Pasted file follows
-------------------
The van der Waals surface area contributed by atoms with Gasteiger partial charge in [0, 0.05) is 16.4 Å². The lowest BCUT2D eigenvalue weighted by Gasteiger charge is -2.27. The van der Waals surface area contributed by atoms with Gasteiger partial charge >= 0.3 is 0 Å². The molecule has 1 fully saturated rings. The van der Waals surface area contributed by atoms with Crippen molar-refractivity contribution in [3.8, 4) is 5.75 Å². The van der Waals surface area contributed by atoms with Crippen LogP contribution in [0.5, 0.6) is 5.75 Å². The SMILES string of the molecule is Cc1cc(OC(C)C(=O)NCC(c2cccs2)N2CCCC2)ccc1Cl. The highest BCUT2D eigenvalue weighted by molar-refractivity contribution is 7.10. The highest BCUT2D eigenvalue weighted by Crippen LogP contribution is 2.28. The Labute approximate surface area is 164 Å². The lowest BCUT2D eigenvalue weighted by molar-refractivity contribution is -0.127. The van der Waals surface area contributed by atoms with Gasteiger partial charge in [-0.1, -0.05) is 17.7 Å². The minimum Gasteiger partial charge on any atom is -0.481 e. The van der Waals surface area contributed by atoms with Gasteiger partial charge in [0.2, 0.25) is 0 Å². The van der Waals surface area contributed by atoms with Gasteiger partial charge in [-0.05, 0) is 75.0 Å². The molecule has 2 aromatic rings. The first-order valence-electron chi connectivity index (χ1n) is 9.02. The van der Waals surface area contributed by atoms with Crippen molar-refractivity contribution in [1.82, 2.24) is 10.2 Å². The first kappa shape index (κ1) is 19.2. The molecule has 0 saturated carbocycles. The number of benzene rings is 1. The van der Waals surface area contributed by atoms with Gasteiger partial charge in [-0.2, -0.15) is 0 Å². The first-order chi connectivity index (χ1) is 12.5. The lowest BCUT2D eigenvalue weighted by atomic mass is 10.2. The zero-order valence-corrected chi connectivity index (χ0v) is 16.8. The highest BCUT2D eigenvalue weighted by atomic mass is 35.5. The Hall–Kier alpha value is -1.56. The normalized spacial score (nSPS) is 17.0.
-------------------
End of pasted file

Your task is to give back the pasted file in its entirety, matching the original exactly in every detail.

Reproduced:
The van der Waals surface area contributed by atoms with Gasteiger partial charge in [0, 0.05) is 16.4 Å². The lowest BCUT2D eigenvalue weighted by Gasteiger charge is -2.27. The van der Waals surface area contributed by atoms with Gasteiger partial charge >= 0.3 is 0 Å². The molecule has 1 fully saturated rings. The van der Waals surface area contributed by atoms with Crippen molar-refractivity contribution in [3.8, 4) is 5.75 Å². The van der Waals surface area contributed by atoms with Crippen LogP contribution in [0.5, 0.6) is 5.75 Å². The SMILES string of the molecule is Cc1cc(OC(C)C(=O)NCC(c2cccs2)N2CCCC2)ccc1Cl. The highest BCUT2D eigenvalue weighted by molar-refractivity contribution is 7.10. The highest BCUT2D eigenvalue weighted by Crippen LogP contribution is 2.28. The Labute approximate surface area is 164 Å². The lowest BCUT2D eigenvalue weighted by molar-refractivity contribution is -0.127. The van der Waals surface area contributed by atoms with Gasteiger partial charge in [-0.1, -0.05) is 17.7 Å². The minimum Gasteiger partial charge on any atom is -0.481 e. The van der Waals surface area contributed by atoms with Gasteiger partial charge in [0.2, 0.25) is 0 Å². The van der Waals surface area contributed by atoms with Gasteiger partial charge in [-0.05, 0) is 75.0 Å². The molecule has 2 aromatic rings. The first-order valence-electron chi connectivity index (χ1n) is 9.02. The van der Waals surface area contributed by atoms with Crippen molar-refractivity contribution in [1.82, 2.24) is 10.2 Å². The first kappa shape index (κ1) is 19.2. The molecule has 0 saturated carbocycles. The number of benzene rings is 1. The van der Waals surface area contributed by atoms with Gasteiger partial charge in [-0.2, -0.15) is 0 Å². The first-order chi connectivity index (χ1) is 12.5. The lowest BCUT2D eigenvalue weighted by atomic mass is 10.2. The zero-order valence-corrected chi connectivity index (χ0v) is 16.8. The highest BCUT2D eigenvalue weighted by atomic mass is 35.5. The Hall–Kier alpha value is -1.56. The normalized spacial score (nSPS) is 17.0.